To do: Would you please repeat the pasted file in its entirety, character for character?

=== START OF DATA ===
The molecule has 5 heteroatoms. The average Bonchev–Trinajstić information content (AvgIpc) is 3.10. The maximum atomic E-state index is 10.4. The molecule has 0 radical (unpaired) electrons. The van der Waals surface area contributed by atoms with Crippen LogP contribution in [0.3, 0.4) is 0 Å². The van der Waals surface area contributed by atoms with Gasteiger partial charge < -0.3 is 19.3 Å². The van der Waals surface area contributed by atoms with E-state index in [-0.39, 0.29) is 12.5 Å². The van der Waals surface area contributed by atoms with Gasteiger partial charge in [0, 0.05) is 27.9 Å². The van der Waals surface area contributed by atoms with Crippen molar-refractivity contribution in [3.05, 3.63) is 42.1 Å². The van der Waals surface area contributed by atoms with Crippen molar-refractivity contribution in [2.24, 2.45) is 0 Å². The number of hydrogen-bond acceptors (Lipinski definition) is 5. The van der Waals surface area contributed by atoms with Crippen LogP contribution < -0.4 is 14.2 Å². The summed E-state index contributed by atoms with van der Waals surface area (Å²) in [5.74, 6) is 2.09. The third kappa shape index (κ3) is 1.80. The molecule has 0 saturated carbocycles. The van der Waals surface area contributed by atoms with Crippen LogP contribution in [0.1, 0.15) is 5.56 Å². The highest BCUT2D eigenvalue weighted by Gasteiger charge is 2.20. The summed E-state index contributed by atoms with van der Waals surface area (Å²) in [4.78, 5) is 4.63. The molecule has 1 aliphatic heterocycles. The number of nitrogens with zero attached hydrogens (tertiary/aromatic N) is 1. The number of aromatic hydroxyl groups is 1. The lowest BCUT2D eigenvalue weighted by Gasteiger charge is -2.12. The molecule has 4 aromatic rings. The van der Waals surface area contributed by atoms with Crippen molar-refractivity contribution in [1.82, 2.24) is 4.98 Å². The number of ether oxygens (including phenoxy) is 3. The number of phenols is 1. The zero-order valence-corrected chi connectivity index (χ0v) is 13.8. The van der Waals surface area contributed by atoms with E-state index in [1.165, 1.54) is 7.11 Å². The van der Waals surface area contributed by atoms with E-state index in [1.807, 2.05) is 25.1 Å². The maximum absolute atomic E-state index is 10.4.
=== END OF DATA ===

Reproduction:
The molecule has 5 heteroatoms. The average Bonchev–Trinajstić information content (AvgIpc) is 3.10. The maximum atomic E-state index is 10.4. The molecule has 0 radical (unpaired) electrons. The van der Waals surface area contributed by atoms with Crippen LogP contribution in [0.3, 0.4) is 0 Å². The van der Waals surface area contributed by atoms with Gasteiger partial charge < -0.3 is 19.3 Å². The van der Waals surface area contributed by atoms with E-state index in [-0.39, 0.29) is 12.5 Å². The van der Waals surface area contributed by atoms with Gasteiger partial charge in [0, 0.05) is 27.9 Å². The van der Waals surface area contributed by atoms with Crippen molar-refractivity contribution in [3.05, 3.63) is 42.1 Å². The van der Waals surface area contributed by atoms with Crippen molar-refractivity contribution in [2.24, 2.45) is 0 Å². The number of hydrogen-bond acceptors (Lipinski definition) is 5. The van der Waals surface area contributed by atoms with Crippen LogP contribution < -0.4 is 14.2 Å². The summed E-state index contributed by atoms with van der Waals surface area (Å²) in [5.74, 6) is 2.09. The third kappa shape index (κ3) is 1.80. The molecule has 0 saturated carbocycles. The van der Waals surface area contributed by atoms with Crippen LogP contribution in [0.1, 0.15) is 5.56 Å². The highest BCUT2D eigenvalue weighted by Gasteiger charge is 2.20. The summed E-state index contributed by atoms with van der Waals surface area (Å²) in [4.78, 5) is 4.63. The molecule has 1 aliphatic heterocycles. The number of nitrogens with zero attached hydrogens (tertiary/aromatic N) is 1. The number of aromatic hydroxyl groups is 1. The lowest BCUT2D eigenvalue weighted by Gasteiger charge is -2.12. The molecule has 4 aromatic rings. The van der Waals surface area contributed by atoms with Crippen molar-refractivity contribution in [1.82, 2.24) is 4.98 Å². The number of ether oxygens (including phenoxy) is 3. The number of phenols is 1. The zero-order valence-corrected chi connectivity index (χ0v) is 13.8. The van der Waals surface area contributed by atoms with E-state index in [1.165, 1.54) is 7.11 Å². The van der Waals surface area contributed by atoms with E-state index in [1.807, 2.05) is 25.1 Å². The maximum absolute atomic E-state index is 10.4.